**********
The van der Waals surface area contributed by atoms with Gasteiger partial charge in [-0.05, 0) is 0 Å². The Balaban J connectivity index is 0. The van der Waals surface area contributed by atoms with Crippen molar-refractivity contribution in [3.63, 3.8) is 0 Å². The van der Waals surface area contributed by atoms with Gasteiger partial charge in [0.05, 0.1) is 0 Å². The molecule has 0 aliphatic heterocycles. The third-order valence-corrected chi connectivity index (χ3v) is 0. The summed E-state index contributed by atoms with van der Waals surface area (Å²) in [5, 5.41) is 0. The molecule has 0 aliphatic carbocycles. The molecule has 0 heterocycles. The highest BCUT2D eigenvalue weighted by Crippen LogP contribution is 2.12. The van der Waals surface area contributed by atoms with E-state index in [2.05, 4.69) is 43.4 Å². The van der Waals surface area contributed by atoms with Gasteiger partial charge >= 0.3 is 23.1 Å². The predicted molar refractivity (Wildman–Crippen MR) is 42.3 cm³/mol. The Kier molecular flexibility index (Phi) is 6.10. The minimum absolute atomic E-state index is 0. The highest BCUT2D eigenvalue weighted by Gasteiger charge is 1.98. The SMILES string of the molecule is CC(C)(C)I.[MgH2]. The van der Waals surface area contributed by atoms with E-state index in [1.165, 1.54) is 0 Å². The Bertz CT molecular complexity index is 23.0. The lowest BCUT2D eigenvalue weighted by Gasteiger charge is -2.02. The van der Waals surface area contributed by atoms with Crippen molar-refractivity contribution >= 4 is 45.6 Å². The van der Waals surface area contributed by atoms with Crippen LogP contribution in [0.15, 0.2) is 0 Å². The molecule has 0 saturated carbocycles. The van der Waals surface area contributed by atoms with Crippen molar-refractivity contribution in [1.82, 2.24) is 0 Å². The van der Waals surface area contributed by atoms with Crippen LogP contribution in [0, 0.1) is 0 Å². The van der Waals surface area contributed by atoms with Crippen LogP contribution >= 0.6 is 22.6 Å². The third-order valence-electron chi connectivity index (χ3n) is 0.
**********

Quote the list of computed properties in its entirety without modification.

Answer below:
The van der Waals surface area contributed by atoms with Gasteiger partial charge in [-0.05, 0) is 0 Å². The Balaban J connectivity index is 0. The van der Waals surface area contributed by atoms with Crippen molar-refractivity contribution in [3.63, 3.8) is 0 Å². The van der Waals surface area contributed by atoms with Gasteiger partial charge in [0.05, 0.1) is 0 Å². The molecule has 0 aliphatic heterocycles. The third-order valence-corrected chi connectivity index (χ3v) is 0. The summed E-state index contributed by atoms with van der Waals surface area (Å²) in [5, 5.41) is 0. The molecule has 0 aliphatic carbocycles. The molecule has 0 heterocycles. The highest BCUT2D eigenvalue weighted by Crippen LogP contribution is 2.12. The van der Waals surface area contributed by atoms with E-state index in [2.05, 4.69) is 43.4 Å². The van der Waals surface area contributed by atoms with Gasteiger partial charge >= 0.3 is 23.1 Å². The predicted molar refractivity (Wildman–Crippen MR) is 42.3 cm³/mol. The Kier molecular flexibility index (Phi) is 6.10. The minimum absolute atomic E-state index is 0. The highest BCUT2D eigenvalue weighted by Gasteiger charge is 1.98. The SMILES string of the molecule is CC(C)(C)I.[MgH2]. The van der Waals surface area contributed by atoms with E-state index in [1.165, 1.54) is 0 Å². The Bertz CT molecular complexity index is 23.0. The lowest BCUT2D eigenvalue weighted by Gasteiger charge is -2.02. The van der Waals surface area contributed by atoms with Crippen molar-refractivity contribution >= 4 is 45.6 Å². The van der Waals surface area contributed by atoms with Crippen LogP contribution in [0.15, 0.2) is 0 Å². The molecule has 0 saturated carbocycles. The van der Waals surface area contributed by atoms with Crippen molar-refractivity contribution in [1.82, 2.24) is 0 Å². The van der Waals surface area contributed by atoms with Crippen LogP contribution in [0, 0.1) is 0 Å². The van der Waals surface area contributed by atoms with Crippen LogP contribution >= 0.6 is 22.6 Å². The third-order valence-electron chi connectivity index (χ3n) is 0.